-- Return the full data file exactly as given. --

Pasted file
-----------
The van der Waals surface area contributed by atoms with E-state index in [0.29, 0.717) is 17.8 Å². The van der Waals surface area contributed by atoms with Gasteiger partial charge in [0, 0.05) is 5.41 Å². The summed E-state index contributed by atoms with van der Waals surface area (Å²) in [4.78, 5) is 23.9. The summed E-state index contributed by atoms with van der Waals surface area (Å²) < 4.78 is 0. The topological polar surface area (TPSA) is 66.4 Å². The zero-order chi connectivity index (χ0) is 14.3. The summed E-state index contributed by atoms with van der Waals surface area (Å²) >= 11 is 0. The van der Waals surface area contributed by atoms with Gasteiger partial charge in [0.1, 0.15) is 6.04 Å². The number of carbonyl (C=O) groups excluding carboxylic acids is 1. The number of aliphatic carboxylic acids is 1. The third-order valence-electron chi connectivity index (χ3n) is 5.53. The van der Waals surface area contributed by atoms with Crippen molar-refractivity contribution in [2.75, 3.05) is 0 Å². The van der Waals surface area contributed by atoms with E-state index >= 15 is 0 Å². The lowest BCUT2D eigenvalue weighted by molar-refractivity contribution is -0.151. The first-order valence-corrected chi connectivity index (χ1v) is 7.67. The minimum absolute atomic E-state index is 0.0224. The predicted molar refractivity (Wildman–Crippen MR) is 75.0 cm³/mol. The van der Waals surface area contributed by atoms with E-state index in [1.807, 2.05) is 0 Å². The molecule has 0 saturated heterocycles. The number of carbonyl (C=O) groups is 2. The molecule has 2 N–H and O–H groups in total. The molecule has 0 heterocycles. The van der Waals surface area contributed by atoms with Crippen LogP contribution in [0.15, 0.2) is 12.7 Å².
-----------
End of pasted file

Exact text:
The van der Waals surface area contributed by atoms with E-state index in [0.29, 0.717) is 17.8 Å². The van der Waals surface area contributed by atoms with Gasteiger partial charge in [0, 0.05) is 5.41 Å². The summed E-state index contributed by atoms with van der Waals surface area (Å²) in [4.78, 5) is 23.9. The summed E-state index contributed by atoms with van der Waals surface area (Å²) < 4.78 is 0. The topological polar surface area (TPSA) is 66.4 Å². The zero-order chi connectivity index (χ0) is 14.3. The summed E-state index contributed by atoms with van der Waals surface area (Å²) >= 11 is 0. The van der Waals surface area contributed by atoms with Gasteiger partial charge in [0.1, 0.15) is 6.04 Å². The number of carbonyl (C=O) groups excluding carboxylic acids is 1. The number of aliphatic carboxylic acids is 1. The third-order valence-electron chi connectivity index (χ3n) is 5.53. The van der Waals surface area contributed by atoms with Crippen molar-refractivity contribution in [2.75, 3.05) is 0 Å². The van der Waals surface area contributed by atoms with E-state index >= 15 is 0 Å². The lowest BCUT2D eigenvalue weighted by molar-refractivity contribution is -0.151. The first-order valence-corrected chi connectivity index (χ1v) is 7.67. The minimum absolute atomic E-state index is 0.0224. The predicted molar refractivity (Wildman–Crippen MR) is 75.0 cm³/mol. The van der Waals surface area contributed by atoms with E-state index in [1.807, 2.05) is 0 Å². The molecule has 0 saturated heterocycles. The number of carbonyl (C=O) groups is 2. The molecule has 2 N–H and O–H groups in total. The molecule has 0 heterocycles. The van der Waals surface area contributed by atoms with Crippen LogP contribution in [0.15, 0.2) is 12.7 Å².